Thursday, June 02, 2011
Sounds disturbing, no? Everyone I know thinks so, and is avoiding this book. I was too. But a friend pushed it on me, and assured me that it was safe to read, and she was right! Don’t be put off by the alarming subject matter and the nontraditional narrator. It’s really really good.
I loved how Donoghue captures mothering at its most elemental level. The relationship between mother and son sustains them both, and the small daily pleasures (bath time, cuddle time, even TV time) are intense and life-affirming. Jack is a delightful child and his mother instinctively responds to him in the best possible way. Jack’s humor, and after their rescue, his wonder at the wider world, are the best parts of the book. The author has said that she thought it would be too disturbing to have the mother narrate the story and I think she is right. By placing Jack (happy, loving, and curious) at the center, she keeps the mother’s terror at arm’s length, letting us view it from a safe distance.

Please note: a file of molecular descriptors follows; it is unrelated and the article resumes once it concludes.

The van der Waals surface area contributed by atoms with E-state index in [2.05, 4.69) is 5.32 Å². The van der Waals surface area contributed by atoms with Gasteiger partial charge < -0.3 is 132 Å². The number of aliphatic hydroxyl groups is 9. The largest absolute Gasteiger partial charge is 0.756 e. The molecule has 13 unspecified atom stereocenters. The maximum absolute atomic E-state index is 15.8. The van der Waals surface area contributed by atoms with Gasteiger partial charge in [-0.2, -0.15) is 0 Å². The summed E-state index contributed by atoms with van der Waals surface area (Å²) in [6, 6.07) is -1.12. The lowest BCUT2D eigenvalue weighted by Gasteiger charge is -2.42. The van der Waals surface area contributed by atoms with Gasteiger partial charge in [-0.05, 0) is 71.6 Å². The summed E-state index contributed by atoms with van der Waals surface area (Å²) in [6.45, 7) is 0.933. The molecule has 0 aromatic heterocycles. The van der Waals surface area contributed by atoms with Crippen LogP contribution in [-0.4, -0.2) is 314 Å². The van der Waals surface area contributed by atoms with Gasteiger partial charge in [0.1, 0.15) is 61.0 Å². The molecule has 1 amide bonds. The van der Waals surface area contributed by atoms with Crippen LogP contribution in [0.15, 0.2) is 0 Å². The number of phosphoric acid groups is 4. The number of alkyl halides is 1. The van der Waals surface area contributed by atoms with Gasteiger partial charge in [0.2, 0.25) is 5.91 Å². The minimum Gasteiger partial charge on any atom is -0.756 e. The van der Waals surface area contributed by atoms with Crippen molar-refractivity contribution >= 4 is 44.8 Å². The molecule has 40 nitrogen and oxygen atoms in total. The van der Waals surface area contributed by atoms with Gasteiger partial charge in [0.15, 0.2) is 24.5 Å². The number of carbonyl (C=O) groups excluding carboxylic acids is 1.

A few people have commented that they were shocked that Jack’s mother still nursed him at age 5. That reaction really disturbed me. This is a book about kidnapping and repeated rape. That’s not shocking, but the breastfeeding is? How very sad. I guess, if you are the kind of person who is scared to read about breastfeeding, maybe this isn’t a book for you.
(Book 15, 2011)